Yours sincerely

Cameron Tero
Belmont, etc

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Rothwell and landscape

August 23, 2010

So often our primary thoughts are that it is us, the humans, who dominate the landscape and control and change it. Whether our attempts are to conserve or to exploit, or to record and interpret, our thoughts circle around the ideas and the changes and actions that eminate from us.

There is another attitude, possibility less easy to take – that instead the landscape might take hold of us, shape us and speak to us, in ways we cannot yet imagine or even describe.

These words below are not my own, they are the work of journalist Nicholas Rothwell, in his latest book “Journeys to the Interior”. But still, they help me find a way into those indescribable ideas about the natural world and the work it does on me.

Can today’s Australians inhabit such a landscape? Can we feel at home there? When you find yourself in a pale dunefield at sunset, with the sky blush pink and deepest indigo, or when you look out from the crest of an inland mesa at the clouds in their indifferent race across the sky, such questions tend to dissolve, and patterns and thought-chains separate from man’s deliberate kingdom take hold.

I have always felt, at such moments, on the verge of dissolution – close to death as much as on the threshold of new revelations in the march of life – and rather than imposing my will on country, or on landscape, and prolonging the dictatorship of control and consciousness, I am overwhelmed – I am a creature of new rhythm, and the desert, and the inland, are writing me.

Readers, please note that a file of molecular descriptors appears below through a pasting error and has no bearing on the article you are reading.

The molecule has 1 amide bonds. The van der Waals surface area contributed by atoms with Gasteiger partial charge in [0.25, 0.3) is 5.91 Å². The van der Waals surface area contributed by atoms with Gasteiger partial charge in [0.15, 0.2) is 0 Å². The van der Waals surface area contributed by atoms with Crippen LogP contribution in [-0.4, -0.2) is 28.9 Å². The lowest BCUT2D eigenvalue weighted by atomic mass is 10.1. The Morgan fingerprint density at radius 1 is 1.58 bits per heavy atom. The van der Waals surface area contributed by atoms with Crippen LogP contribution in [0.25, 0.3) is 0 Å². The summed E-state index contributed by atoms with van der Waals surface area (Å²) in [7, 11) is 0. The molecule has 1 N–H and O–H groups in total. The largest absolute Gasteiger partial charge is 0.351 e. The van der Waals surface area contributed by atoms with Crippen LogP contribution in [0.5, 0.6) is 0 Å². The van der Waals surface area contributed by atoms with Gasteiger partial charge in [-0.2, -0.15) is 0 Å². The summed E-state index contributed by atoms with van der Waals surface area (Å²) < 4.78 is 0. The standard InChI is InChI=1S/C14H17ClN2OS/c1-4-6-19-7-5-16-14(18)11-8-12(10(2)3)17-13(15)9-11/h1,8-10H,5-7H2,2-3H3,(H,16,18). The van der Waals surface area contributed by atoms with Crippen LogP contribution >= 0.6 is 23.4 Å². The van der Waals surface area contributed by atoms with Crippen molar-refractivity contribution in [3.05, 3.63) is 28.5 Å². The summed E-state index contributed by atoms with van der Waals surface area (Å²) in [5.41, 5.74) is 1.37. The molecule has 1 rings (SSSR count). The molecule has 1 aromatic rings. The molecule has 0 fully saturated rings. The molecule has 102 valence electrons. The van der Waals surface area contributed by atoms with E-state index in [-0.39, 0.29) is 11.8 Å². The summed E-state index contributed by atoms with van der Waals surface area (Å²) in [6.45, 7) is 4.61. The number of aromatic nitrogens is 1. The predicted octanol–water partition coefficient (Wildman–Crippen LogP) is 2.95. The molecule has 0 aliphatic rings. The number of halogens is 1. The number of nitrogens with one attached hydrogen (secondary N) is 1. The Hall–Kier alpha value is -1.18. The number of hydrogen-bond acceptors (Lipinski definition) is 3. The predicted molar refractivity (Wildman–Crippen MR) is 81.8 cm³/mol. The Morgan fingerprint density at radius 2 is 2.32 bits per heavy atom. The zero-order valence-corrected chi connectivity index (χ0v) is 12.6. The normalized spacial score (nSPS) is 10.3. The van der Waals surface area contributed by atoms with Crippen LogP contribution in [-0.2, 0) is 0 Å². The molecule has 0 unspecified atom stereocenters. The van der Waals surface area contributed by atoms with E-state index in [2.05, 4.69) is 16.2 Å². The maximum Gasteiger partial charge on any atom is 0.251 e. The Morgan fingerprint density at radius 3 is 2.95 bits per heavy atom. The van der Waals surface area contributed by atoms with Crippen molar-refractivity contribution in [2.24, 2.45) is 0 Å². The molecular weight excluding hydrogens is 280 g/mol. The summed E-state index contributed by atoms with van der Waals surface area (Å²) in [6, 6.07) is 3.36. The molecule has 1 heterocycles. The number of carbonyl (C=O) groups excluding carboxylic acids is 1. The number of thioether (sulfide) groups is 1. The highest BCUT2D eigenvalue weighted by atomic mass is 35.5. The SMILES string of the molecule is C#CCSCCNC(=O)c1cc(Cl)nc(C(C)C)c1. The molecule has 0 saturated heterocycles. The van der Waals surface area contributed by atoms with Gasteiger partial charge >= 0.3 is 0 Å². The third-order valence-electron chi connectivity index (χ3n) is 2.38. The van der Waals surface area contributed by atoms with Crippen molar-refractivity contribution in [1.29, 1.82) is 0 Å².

From “Journey’s to the Interior” by Nicholas Rothwell (2010, p53)

forgiveness

July 28, 2010

Some further thinking about the lack of preparations I wondered about …

The desert, so often described as ‘unforgiving’, was the opposite. The length of the journey, the eternity of the horizon and the dirt track laid out before us, it gave us time. Time to remember, time to stop often, time to listen and watch, time to take in the sky and the spinifex. Time to sit by smoky fires and admire the stars. The journey forgave us our lack of preparation.

And the folks who hadn’t heard of us for so long? Hard to describe, hard to grasp even.

There are calls across the bush for children and ladies to come and see these visitors. There is holding of hands, swapping of stories. There is a longing gaze, and a shy glance. There is laughter, and whispering of sadness. There is time together that I will never forget, and hope to return to again.